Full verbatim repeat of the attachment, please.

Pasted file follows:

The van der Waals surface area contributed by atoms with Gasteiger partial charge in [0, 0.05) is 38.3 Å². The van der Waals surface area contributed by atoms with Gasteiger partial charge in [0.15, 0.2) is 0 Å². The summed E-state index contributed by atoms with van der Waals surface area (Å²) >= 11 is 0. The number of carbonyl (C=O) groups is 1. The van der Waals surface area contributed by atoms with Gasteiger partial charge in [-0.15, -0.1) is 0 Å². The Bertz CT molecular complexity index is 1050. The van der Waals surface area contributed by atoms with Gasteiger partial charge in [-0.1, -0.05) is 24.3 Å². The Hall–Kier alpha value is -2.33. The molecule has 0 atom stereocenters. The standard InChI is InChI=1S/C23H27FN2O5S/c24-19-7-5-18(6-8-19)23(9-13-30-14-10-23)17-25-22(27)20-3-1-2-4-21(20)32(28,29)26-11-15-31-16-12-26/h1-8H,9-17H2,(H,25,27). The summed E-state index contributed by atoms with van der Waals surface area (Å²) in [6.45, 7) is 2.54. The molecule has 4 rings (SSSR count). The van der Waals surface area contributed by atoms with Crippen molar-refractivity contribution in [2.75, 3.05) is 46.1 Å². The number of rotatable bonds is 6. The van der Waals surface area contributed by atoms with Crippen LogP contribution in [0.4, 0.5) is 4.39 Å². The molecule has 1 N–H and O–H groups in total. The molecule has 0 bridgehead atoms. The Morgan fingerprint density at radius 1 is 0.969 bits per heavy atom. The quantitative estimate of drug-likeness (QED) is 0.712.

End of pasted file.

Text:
The van der Waals surface area contributed by atoms with Gasteiger partial charge in [0, 0.05) is 38.3 Å². The van der Waals surface area contributed by atoms with Gasteiger partial charge in [0.15, 0.2) is 0 Å². The summed E-state index contributed by atoms with van der Waals surface area (Å²) >= 11 is 0. The number of carbonyl (C=O) groups is 1. The van der Waals surface area contributed by atoms with Gasteiger partial charge in [-0.15, -0.1) is 0 Å². The Bertz CT molecular complexity index is 1050. The van der Waals surface area contributed by atoms with Gasteiger partial charge in [-0.1, -0.05) is 24.3 Å². The Hall–Kier alpha value is -2.33. The molecule has 0 atom stereocenters. The standard InChI is InChI=1S/C23H27FN2O5S/c24-19-7-5-18(6-8-19)23(9-13-30-14-10-23)17-25-22(27)20-3-1-2-4-21(20)32(28,29)26-11-15-31-16-12-26/h1-8H,9-17H2,(H,25,27). The summed E-state index contributed by atoms with van der Waals surface area (Å²) in [6.45, 7) is 2.54. The molecule has 4 rings (SSSR count). The van der Waals surface area contributed by atoms with Crippen molar-refractivity contribution in [2.75, 3.05) is 46.1 Å². The number of rotatable bonds is 6. The van der Waals surface area contributed by atoms with Crippen LogP contribution in [0.4, 0.5) is 4.39 Å². The molecule has 1 N–H and O–H groups in total. The molecule has 0 bridgehead atoms. The Morgan fingerprint density at radius 1 is 0.969 bits per heavy atom. The quantitative estimate of drug-likeness (QED) is 0.712.